Enterprise Java

An Introduction to EJB 3.0 Injection and Lookup


The Enterprise JavaBeans Specification v. 3.0 introduces a simplified, annotation based API for EJB injection and lookup. EJB 3.0 are now POJOs and can be injected in other components (such as EJBs and Servlets) using simple annotations. EJB 3.0 is one of many other POJO-based specifications that made it to Java EE 6, such as JSR-229 “Contexts and Dependency Injection for the Java EE Platform” (formerly known as “Web Beans”). Java EE has never been so easy!

Nevertheless, while EJB 3.0 annotations hide away from the programmer the complexities of assembling a Java EE application and wiring all of its components, there are some subtleties that you should be aware of. Some of them, such as “global JNDI names”, were address by the Enterprise JavaBeans Specification v. 3.1. Meanwhile, until Java EE 6 application servers are widely deployed, you might be exposed to the risk of writing code that relies upon non-portable application server specific behaviour.

To make things worse, some of the problems you might encounter show up when using an EJB local interface, which supposedly is an application-scoped interface of a bean of your own. Since local business interfaces actually imply a local method call (they use a pass-by-reference semantics and are restricted to the same JVM instance) such interfaces are the preferred choice when accessing the business interfaces of the components in your application. Often, this use case will make up most of the EJB calls in your Java EE application.

Declaring an EJB

According to the EJB v. 3.0 Simplified API Specification, when declaring a session bean you may use two annotations, depending on the session bean type:

  • @Stateless
  • @Stateful

Both annotations share two common annotation elements: name and mappedName.


The annotation element name defines the bean “name” and defaults to the unqualified name of the bean class. The bean name must be unique in the scope of the module containing the EJB.


The EJB 3.0 Specification defines mappedName as a “product-specific name that the session bean should be mapped to.” Often, application server use mappedName to map a session bean to a global JNDI name. The EJB 3.1 specification sort of deprecates the mappedName element and introduces the concept of “portable global JNDI name”.

We’ll soon see how and when to use such metadata.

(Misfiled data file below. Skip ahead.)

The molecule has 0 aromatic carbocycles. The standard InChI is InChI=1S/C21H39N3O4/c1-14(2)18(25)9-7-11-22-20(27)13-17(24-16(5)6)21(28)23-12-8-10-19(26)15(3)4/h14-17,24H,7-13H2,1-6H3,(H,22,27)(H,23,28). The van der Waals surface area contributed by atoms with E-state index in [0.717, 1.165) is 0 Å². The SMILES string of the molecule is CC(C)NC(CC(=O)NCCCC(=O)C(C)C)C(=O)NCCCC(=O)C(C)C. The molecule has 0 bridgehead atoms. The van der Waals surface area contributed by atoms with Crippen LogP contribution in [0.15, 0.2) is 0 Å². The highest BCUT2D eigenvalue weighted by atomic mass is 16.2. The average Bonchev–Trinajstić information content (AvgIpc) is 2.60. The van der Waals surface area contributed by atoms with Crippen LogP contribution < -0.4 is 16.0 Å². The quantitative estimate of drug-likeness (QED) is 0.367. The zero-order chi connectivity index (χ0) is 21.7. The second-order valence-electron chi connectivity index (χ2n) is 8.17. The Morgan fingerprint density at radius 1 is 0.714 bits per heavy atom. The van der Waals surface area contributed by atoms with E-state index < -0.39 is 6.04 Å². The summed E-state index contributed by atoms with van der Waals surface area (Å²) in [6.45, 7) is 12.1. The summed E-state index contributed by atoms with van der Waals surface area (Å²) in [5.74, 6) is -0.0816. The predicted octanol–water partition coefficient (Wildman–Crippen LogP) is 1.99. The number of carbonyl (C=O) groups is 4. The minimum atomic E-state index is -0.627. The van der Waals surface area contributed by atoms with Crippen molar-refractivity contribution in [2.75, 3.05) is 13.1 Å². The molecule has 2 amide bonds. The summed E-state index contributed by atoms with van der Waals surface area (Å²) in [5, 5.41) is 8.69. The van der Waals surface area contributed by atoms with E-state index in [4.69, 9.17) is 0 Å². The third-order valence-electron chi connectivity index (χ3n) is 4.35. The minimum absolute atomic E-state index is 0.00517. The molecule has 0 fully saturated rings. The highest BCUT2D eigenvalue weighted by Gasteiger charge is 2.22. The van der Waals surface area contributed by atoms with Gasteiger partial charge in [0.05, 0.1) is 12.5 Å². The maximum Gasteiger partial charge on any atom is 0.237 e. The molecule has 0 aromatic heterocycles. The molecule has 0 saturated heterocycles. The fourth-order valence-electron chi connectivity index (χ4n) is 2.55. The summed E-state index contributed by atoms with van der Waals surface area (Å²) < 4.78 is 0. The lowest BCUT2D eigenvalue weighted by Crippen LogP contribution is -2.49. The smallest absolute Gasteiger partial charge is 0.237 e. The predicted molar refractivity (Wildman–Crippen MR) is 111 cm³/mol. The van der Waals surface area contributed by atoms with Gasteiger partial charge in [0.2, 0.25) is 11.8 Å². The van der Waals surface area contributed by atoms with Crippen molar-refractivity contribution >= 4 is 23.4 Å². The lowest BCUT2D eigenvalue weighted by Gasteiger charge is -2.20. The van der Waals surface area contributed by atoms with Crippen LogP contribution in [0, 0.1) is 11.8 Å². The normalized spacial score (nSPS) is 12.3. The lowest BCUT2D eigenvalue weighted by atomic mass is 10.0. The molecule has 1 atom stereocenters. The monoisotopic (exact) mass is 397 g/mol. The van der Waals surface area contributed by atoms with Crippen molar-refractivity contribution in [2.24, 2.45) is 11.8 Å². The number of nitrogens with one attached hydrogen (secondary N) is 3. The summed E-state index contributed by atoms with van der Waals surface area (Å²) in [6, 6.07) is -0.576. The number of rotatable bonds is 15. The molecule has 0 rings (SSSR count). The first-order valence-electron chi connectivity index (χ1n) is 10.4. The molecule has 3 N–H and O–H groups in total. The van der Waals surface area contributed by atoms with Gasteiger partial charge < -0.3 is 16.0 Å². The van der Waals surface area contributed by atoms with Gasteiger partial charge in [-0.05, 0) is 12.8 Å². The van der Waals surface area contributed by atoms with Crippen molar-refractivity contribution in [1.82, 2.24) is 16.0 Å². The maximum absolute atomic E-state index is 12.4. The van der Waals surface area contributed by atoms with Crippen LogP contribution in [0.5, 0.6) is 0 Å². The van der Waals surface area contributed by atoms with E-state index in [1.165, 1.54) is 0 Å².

EJB References

To establish a reference to an EJB, you may use the @EJB annotation or the standard deployment descriptors (via <ejb-ref/> and <ejb-local-ref/>). The @EJB annotation is defined as follows:

@Target({TYPE, METHOD, FIELD}) @Retention(RUNTIME)
public @interface EJB {
  String name() default "";
  Class beanInterface() default Object.class;
  String beanName() default "";
  String mappedName() default "";
  String description() default "";


The name element defines the injected EJB name “in the application environment”. The EJB name, then, is the location of the injected object in the private namespace java:comp/env. Its default value it’s the fully qualified name of the annotated class field or property. When the @EJB annotation is used at class level the name element is mandatory.

The name element is the equivalent of the <ejb-ref-name/> element in the deployment descriptor:

  <ejb-ref-name>bean name</ejb-ref-name>


The beanInterface is the business interface type of the injected component. By default, it’s the type of the annotated field or property. When the @EJB annotation is used at class level the beanInterface element is mandatory.

The beanInterface element is the equivalent of the <remote/> or <local/> elements in the deployment descriptor:

  <ejb-ref-name>bean name</ejb-ref-name>
  <remote>bean interface</remote>


The beanName element specifies the bean “name” as declared in the @Stateful and @Stateless annotations via the name element or in the deployment descriptor via the <ejb-name/> element. The beanName element is most useful when more than one EJB implement the same business interface in an application: the beanName lets the developer reference a specific EJB in a specific module. The syntax to use in this case is:

<ejb module>#<ejb name>

The bean name is resolved automatically if there’s only one EJB implementing the requested business interface in the application.

The beanName element is the equivalent of the <ejb-link/> element in the deployment descriptor:

  <ejb-ref-name>bean name</ejb-ref-name>
  <remote>bean interface</remote>
  <ejb-link>linked ejb</ejb-link>


As in the case of the mappedName element of the @Stateless and @Stateful annotations, the mappedName is a product-specific metadata whose use is not portable.